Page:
Rube Marquard

Richard William "Rube" Marquard (October 9, 1886 – June 1, 1980) was an American left-handed pitcher in Major League Baseball in the 1910s and early 1920s. He achieved his greatest success with the New York Giants. He was inducted into the Baseball Hall of Fame in 1971.

Rube Marquard
Rube Marquard by Bain, 1912
Pitcher
Born: October 9, 1886
Cleveland, Ohio
Died: June 1, 1980 (aged 93)
Baltimore, Maryland
Batted: Switch Threw: Left
MLB debut
September 25, 1908, for the New York Giants
Last MLB appearance
September 18, 1925, for the Boston Braves
MLB statistics
Win–loss record201–177
Earned run average3.08
Strikeouts1,593
Teams
Career highlights and awards
Member of the National
Empty Star.svg Empty Star.svg Empty Star.svg Baseball Hall of Fame Empty Star.svg Empty Star.svg Empty Star.svg
Induction1971
Election MethodVeteran's Committee

Early life

Rube Marquard was born in Cleveland, Ohio to German immigrant Fred Marquard and Lena Heiser Marquard.[1] Marquard claimed an 1889 date of birth, but 1900 census data and a birth certificate show an 1886 date of birth. Lena Marquard died of an abdominal infection in 1899 and Rube's grandmother took responsibility for raising him. Marquard quit school after the fifth grade; biographer Larry Mansch writes that he "simply refused to attend any longer."[2]

Newspaper reports first mentioned Marquard in 1905 when he played with an amateur team in Cleveland. Though pitching for a poor team that had a 1–15 win-loss record at one point, Marquard attracted attention as a top pitcher. He broke a City League record with 16 strikeouts in a game against a team known as Brittons Printing. In September, the City League season finished and he signed with the semipro Telling Strollers, an independent team sponsored by an ice cream company.[3]

Career

He started his minor league baseball career in 1906.[4] Despite his nickname, he was a city kid. As he told it in The Glory of Their Times, a writer in his minor league days compared him favorably with Rube Waddell, and very soon Marquard was being called "Rube" also.[5]

In 1907, he went 23–13 with a 2.01 earned run average and led the Central League in wins.[6] In 1908, he went 28–19 with a 1.69 ERA and led the American Association in wins.[7] The New York Giants purchased Marquard for $11,000 – a then unheard-of sum to pay for a baseball player's contract – and his lack of success early in his major league career led to his being tagged "the $11,000 lemon".

Rube Marquard
Marquard in 1912

From 1911 to 1913, Marquard won at least 23 games each season and helped the Giants win three consecutive National League pennants. In 1911, he led the league with 237 strikeouts. In 1912, he led the league with 26 wins.[8] He also made baseball history by winning 19 decisions in a row. Marquard allegedly celebrated by buying an opal stickpin to reward himself. Upon being told by a friend that opals were a jinx, he threw the pin into a river; but apparently the curse had already done its work, as he lost his next decision.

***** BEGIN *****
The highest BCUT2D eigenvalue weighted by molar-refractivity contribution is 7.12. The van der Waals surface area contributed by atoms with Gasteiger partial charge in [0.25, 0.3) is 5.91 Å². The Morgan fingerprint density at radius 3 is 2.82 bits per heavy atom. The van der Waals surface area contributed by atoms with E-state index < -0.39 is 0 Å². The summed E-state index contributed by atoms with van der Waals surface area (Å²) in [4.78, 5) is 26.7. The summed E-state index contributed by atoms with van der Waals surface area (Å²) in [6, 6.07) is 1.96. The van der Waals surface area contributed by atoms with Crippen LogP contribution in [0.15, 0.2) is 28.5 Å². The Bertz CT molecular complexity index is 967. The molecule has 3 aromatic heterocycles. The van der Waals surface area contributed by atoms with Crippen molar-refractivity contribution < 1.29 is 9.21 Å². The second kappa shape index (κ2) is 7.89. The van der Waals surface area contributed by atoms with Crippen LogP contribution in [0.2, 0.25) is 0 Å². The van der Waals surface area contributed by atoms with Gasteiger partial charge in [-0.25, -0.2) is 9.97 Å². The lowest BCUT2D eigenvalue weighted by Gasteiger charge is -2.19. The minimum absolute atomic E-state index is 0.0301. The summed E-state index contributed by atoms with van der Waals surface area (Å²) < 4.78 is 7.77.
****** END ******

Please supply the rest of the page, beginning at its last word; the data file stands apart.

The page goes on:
In 1914, Marquard went 12–22, and in 1915, he joined the Brooklyn Robins. He helped the team win pennants in 1916 and 1920. He then played for the Cincinnati Reds in 1921 and Boston Braves from 1922 to 1925.[8]

Marquard finished his major league career in 1925 with a record of 201–177 and a 3.08 ERA.[8] His 1,593 strikeouts, at the time, ranked third in major league history among left-handers (behind Rube Waddell and Eddie Plank), and stood as the National League record for southpaws until his total was surpassed by Carl Hubbell, another New York Giant, in 1942.

He later pitched and managed in the minor leagues until 1933.[4] After baseball, he worked as a betting window teller at Narragansett Park.[9]

Legacy

Marquard was a performer in vaudeville, appearing with Blossom Seeley and later marrying her. That same year, Seeley gave birth to a son. Richard Marquard Jr.

He was elected to the Baseball Hall of Fame in 1971. His selection has often been criticized by the sabermetrics community, since Marquard's career adjusted ERA+ was only slightly better than league average. Bill James described Marquard as "probably the worst starting pitcher in the Hall of Fame."[10] Marquard had been interviewed for the popular baseball book, The Glory of Their Times, in the early 1960s, and his chapter is thought to be one of the primary reasons for his election. However, most of the stories that he "recounted" were later found to be false.[11]

Marquard died in Baltimore, Maryland on June 1, 1980 at the age of 93. He is interred in Baltimore Hebrew Cemetery in Baltimore, Maryland.[8]

See also

Further reading

  • Mansch, Larry D. Rube Marquard: The Life and Times of a Baseball Hall of Famer. McFarland, 1998. ISBN 0786404973.

References

  1. ^ Mansch, p. 8.
  2. ^ Mansch, p. 10
  3. ^ Mansch, p. 13.
  4. ^ a b "Rube Marquard Minor League Statistics & History". baseball-reference.com. Retrieved February 1, 2013.
  5. ^ Ritter, Lawrence S. The Glory of Their Times.
  6. ^ "1907 Central League Pitching Leaders". baseball-reference.com. Retrieved February 1, 2013.
  7. ^ "1908 American Association Pitching Leaders". baseball-reference.com. Retrieved February 1, 2013.
  8. ^ a b c d "Rube Marquard Statistics and History". baseball-reference.com. Retrieved February 1, 2013.
  9. ^ Kieran, John (August 18, 1934). "A Flying Visit to Narragansett". The New York Times.
  10. ^ James, Bill (1994). Whatever Happened to the Hall of Fame? Baseball, Cooperstown, and the Politics of Glory. New York: Fireside. p. 170. ISBN 0-684-80088-8.
  11. ^ Neyer, Rob & Epstein, Eddie (2000). Baseball Dynasties: The Greatest Teams of All-Time. New York: W. W. Norton & Company. p. 100. ISBN 0-393-32008-1.

External links

Preceded by
Ed Lafitte
No-hitter pitcher
April 15, 1915
Succeeded by
Frank Allen
Preceded by
Wheezer Dell
Brooklyn Robins Opening Day